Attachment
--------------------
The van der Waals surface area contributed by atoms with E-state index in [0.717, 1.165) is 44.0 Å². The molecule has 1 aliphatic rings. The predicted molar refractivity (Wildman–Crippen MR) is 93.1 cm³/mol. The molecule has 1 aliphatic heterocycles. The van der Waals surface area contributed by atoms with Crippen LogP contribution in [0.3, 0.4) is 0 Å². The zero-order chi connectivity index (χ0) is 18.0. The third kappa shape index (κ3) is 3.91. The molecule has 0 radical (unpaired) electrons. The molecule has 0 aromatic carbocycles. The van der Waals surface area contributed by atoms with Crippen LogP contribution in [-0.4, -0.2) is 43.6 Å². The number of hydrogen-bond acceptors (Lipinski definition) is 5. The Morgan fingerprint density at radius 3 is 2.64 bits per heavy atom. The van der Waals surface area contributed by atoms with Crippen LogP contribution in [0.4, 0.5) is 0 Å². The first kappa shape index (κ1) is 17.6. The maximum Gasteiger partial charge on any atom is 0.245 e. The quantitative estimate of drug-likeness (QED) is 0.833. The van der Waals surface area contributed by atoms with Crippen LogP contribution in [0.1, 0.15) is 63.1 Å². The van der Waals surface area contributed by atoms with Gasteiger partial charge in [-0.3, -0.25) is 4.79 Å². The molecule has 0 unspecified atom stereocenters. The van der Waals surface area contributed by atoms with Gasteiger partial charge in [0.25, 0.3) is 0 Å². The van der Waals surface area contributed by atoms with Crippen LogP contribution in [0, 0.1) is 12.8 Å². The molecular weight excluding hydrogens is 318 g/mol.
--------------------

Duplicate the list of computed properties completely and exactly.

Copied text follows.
The van der Waals surface area contributed by atoms with E-state index in [0.717, 1.165) is 44.0 Å². The molecule has 1 aliphatic rings. The predicted molar refractivity (Wildman–Crippen MR) is 93.1 cm³/mol. The molecule has 1 aliphatic heterocycles. The van der Waals surface area contributed by atoms with Crippen LogP contribution in [0.3, 0.4) is 0 Å². The zero-order chi connectivity index (χ0) is 18.0. The third kappa shape index (κ3) is 3.91. The molecule has 0 radical (unpaired) electrons. The molecule has 0 aromatic carbocycles. The van der Waals surface area contributed by atoms with Crippen LogP contribution in [-0.4, -0.2) is 43.6 Å². The number of hydrogen-bond acceptors (Lipinski definition) is 5. The Morgan fingerprint density at radius 3 is 2.64 bits per heavy atom. The van der Waals surface area contributed by atoms with Crippen LogP contribution in [0.4, 0.5) is 0 Å². The first kappa shape index (κ1) is 17.6. The maximum Gasteiger partial charge on any atom is 0.245 e. The quantitative estimate of drug-likeness (QED) is 0.833. The van der Waals surface area contributed by atoms with Crippen LogP contribution in [0.1, 0.15) is 63.1 Å². The van der Waals surface area contributed by atoms with Gasteiger partial charge in [-0.3, -0.25) is 4.79 Å². The molecule has 0 unspecified atom stereocenters. The van der Waals surface area contributed by atoms with Gasteiger partial charge in [0.25, 0.3) is 0 Å². The van der Waals surface area contributed by atoms with Crippen LogP contribution in [0, 0.1) is 12.8 Å². The molecular weight excluding hydrogens is 318 g/mol.